The planning for the Interop network kicked off with engineers from the participating vendors meeting in person or via audio conferencing. The kick-off meeting starts the long process of designing the Interop network, which will ultimately support tens of thousands of users and devices, both on the expo floor and around the conference. It’s a daunting task for seven days of network activity. This year, the goals of the Interop net are to showcase IPv6 support, interoperability among vendors, cloud computing for critical services, and building and managing Wi-Fi in a high-density environment. If you are attending the show, take advantage of the Interop net tours that will be available.
The WAN network itself is pretty straightforward. There are three data centers, in Sunnyvale, Calif., Denver Newark, N.J. The Las Vegas and New York show floors are connected to two data centers via 1Gbit links each. Each data center has two 1Gbit links for the IPv4 network and one 1Gbit IPv6 Link, for a total of 9Gbit to the Internet via Qwest. The three data centers are connected via 1Gbit in a ring today, but there was some discussion of increasing the backbone to 10Gbit or 100Gbit.
After the fall 2010 show in New York, Interop returned their Class A (/8) net block to the American Registry of Internet Numbers (ARIN) for re-allocation. Starting in 2011, Interop will be running dual-stack IPv4 and IPv6 for expo members. Qwest will be providing IPv6 connectivity to the Internet IPv6 network. The Interop network design team will have to support IPv4-to-IPv6 translation, define an addressing scheme, and ensure that services are available to both IPv4 and IPv6 hosts. The results will be on display, and we’ll be covering the progress here.
A big focus for Interop is to show interoperability. In years past, the Interop network has largely been single vendor. This year, the engineering team used an request for proposal (RFP) process to solicit multivendor solutions. The networking will be provided by Cisco, HP and Vyatta. The current plan is to have each vendor providing the routing in each data center, both among themselves and to the Internet. This will show that multivendor routing via IPv4 and IPv6 is possible. More importantly, the Interop team will be exploring multivendor management, monitoring and troubleshooting, and we will be bringing out what they learned along the way.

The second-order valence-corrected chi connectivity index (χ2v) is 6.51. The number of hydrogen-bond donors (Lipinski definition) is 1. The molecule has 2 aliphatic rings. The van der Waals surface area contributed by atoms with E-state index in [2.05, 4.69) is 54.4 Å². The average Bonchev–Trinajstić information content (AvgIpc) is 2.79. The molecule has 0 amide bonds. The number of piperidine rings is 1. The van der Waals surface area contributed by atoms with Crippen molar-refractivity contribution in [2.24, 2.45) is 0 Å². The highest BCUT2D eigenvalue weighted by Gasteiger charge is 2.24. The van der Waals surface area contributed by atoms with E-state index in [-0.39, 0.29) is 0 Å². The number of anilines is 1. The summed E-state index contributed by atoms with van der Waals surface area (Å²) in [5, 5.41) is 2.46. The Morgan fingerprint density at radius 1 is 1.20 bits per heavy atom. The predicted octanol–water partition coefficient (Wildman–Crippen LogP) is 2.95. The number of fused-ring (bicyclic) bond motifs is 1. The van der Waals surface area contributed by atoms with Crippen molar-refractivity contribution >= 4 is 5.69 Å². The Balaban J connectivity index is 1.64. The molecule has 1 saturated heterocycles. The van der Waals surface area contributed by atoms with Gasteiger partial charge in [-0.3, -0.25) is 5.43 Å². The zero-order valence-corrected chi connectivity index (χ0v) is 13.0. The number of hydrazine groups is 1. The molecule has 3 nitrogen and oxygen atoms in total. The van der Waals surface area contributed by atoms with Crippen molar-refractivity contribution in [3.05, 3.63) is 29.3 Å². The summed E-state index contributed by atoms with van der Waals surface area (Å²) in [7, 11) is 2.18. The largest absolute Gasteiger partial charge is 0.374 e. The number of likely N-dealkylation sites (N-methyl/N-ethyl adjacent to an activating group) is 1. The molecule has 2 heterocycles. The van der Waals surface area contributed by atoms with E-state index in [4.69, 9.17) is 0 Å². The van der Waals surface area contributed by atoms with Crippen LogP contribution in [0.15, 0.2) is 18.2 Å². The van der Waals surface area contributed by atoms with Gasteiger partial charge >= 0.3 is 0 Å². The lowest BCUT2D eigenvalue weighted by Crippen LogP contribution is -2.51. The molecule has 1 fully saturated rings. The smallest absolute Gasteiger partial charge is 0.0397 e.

The rest of the network at the show will be split between Cisco and HP. While it is still early, this should be a good chance to get an in-depth view of both vendors’ new networking equipment in a dynamic live environment. I’d really like to see examples of Cisco’s Fabric Path and Cisco Overlay Transport Network between the data centers, as well as HP’s Intelligent Resilient Framework (IRF). While it is too early to know what technologies will be used, the resulting network will be worth checking out. Stay tuned.
Mike is Editor of Network Computing. He has been with UBM TechWeb for over 11 years and has extensive experience evaluating enterprise remote access, security, and network infrastructure products. He is also the Data Center and Storage Track chair at Interop Las Vegas.